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27 March 2009 601 views No Comment

The world has discovered in the past two years, and Chinese consumers have known for much longer, that China has a food-safety problem. The case of tainted milk from the Shijiazhuang Sanlu Group, which killed at least six infants and sickened 300,000 more, is just the latest example. But after all this time, Beijing is no closer to a lasting solution. Witness the Food Safety Law approved by the Standing Committee of the National People”s Congress on Saturday. It”s a perfect example of how Beijing still is barking up the wrong regulatory tree.

 

The government seems to believe that the food-safety problem arises from inadequate central control and from a lack of clear standards and procedures. So the new law creates a Beijing-based National Food Safety Commission to coordinate the work of the five ministries that will retain day-to-day supervision over different phases of the food production process. The law also mandates a major round of rulemaking to regulate thoroughly every phase of the food production process. National standards will be set for food quality and safety in food additives and related items such as pesticides, herbicides and heavy-metal content. Finally, the law requires central government ministries to develop a unified national program for addressing food safety emergencies such as the Sanlu disaster.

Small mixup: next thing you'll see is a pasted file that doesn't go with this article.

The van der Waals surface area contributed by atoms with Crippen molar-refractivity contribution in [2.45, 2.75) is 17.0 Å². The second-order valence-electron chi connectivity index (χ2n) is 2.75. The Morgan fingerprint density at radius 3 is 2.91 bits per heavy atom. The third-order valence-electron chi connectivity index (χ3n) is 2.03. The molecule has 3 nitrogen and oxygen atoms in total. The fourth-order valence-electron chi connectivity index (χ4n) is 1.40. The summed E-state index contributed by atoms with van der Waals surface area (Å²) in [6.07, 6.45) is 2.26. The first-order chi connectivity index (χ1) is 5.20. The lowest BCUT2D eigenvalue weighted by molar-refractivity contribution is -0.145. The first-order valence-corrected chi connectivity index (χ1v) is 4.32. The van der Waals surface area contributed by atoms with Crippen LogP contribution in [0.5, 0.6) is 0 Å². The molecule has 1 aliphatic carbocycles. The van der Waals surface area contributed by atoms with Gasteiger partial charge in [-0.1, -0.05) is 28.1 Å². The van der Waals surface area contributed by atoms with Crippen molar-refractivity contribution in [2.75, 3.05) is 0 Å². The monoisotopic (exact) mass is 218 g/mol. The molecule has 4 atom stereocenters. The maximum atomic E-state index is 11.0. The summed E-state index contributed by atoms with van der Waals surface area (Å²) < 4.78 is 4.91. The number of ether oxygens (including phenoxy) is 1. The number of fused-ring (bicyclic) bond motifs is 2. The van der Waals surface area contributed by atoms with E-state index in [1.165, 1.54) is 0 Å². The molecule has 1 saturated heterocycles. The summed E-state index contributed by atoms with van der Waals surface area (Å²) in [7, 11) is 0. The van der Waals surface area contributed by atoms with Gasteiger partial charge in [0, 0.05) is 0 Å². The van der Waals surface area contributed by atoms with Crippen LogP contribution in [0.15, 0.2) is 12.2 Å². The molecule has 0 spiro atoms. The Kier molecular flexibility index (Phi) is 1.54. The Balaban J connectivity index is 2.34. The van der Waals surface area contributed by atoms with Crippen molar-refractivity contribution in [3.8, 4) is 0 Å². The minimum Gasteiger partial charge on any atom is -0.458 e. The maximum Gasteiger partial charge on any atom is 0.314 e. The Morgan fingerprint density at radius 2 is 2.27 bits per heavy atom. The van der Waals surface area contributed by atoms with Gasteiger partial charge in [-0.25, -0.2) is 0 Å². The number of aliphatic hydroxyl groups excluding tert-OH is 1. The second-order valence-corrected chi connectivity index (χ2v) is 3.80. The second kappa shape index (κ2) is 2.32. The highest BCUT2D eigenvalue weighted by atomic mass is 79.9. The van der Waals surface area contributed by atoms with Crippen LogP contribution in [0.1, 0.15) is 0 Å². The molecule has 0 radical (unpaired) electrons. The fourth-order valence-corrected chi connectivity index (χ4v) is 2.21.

All this activity looks good on paper, but it probably won”t work. Even if one accepts that China”s problem is a lack of centralized food regulation, there are few signs that any of these steps would address that shortcoming in practice. The law”s text provides absolutely no details about how it will be implemented. The law includes no standards, no timeline, no budget, no procedure for obtaining the input of regulated parties and no clear way to resolve disputes. In China today, laws adopted on controversial topics are often vague and leave all the details to later regulation. Often such regulations never appear, rendering the law essentially meaningless. The standards and procedures portion of the Food Safety Law will likely meet the same fate.

 

But the bigger problem with the new law is that a lack of regulation per se is not Beijing”s problem. Generally comprehensive regulations are already on the books. But as with most countries, China simply does not have the funding or expertise to hire enough qualified inspectors and regulators. China has more than 200 million farmers and more than 500,000 food production companies. The food production system is too vast to allow for meaningful inspection at all stages of the food production process.

 

It would have been better for Beijing to improve incentives for individual farmers and companies to control their own quality instead of simply retreating into more impressive-sounding regulation.